Paris: Gauthier-Villars et Fils, 1894. 4to. 237,  pp. FIRST EDITION. With 2 full-page engravings and numerous charts in the text. Half morocco and marbled boards, rebacked with the original backstrip laid down, gilt decorations on the spine; interior clean, all edges gilt. A unique copy inscribed to astronomer Benjamin Apthorp Gould from each member of the Comité Internationale du Poids et Measures, with a photograph of them tipped in. Item #14285
First separate edition of this scarce work by renowned scientist Albert Michelson, the first American Nobel Prize winner for physics. The work describes the length of the international meter bar, which Michelson originally measured in terms of wave-lengths of cadmium light. Two years earlier, Michelson found that the red spectral line of natural cadmium was exceptionally coherent. He then developed an interferometer to determine the length of the International Prototype Meter. His measurements gave the meter a value of 1,553,164.13 times the wavelength of cadmium red in air, at 760 mm of atmospheric pressure at 15 C.
This copy is inscribed to the noted American astronomer Benjamin Apthorp Gould (1824-1896), who founded the Argentine National Observatory. It is signed by all members of the International Committee for Weights and Measures for Gould’s 70th birthday, with an original photograph of the Committee tipped in. The Committee was formed on May 20, 1875 when the Treaty of the Meter was signed by 17 countries. Gould received the Gold Medal of the Royal Astronomical Society in 1883 for his publication Uranometria Argentina (1879). The publication assigned Gould designations to all bright stars within 100 degrees of the south celestial pole in a manner similar to what Flamsteed had earlier done for the northern hemisphere.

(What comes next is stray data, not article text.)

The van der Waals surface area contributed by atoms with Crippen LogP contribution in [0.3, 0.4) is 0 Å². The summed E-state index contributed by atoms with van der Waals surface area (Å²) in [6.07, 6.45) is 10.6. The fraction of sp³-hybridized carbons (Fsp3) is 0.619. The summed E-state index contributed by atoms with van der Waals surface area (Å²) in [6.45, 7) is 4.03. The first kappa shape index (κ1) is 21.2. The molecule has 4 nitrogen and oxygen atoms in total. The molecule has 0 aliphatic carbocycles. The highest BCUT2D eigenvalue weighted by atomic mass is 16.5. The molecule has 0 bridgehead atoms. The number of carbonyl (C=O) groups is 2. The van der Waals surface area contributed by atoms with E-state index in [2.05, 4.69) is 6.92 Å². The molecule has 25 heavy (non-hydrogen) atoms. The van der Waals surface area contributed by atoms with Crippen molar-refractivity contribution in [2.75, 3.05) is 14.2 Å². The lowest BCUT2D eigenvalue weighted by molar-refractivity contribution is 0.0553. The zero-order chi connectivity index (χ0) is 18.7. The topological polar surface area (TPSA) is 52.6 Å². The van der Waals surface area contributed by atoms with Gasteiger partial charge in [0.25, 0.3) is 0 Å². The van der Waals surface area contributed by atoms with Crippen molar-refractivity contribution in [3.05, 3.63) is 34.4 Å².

Born in Prussia to a Jewish family, Michelson moved to America at the age of two. He joined the U.S. Naval Academy in 1869, with a focus in optics, heat, and climatology. In 1907, Michelson was recognized for his work on measuring the speed of light, and for the Michelson-Morley experiment, which attempted to determine the velocity of matter, the results of which were used by Einstein to develop his theory of special relativity. As well as winning the Nobel Prize, Michelson was also awarded the Copley Medal, the Henry Draper Medal, and the Gold Medal of the Royal Astronomical Society. It is interesting to note that a crater in the moon is named after him.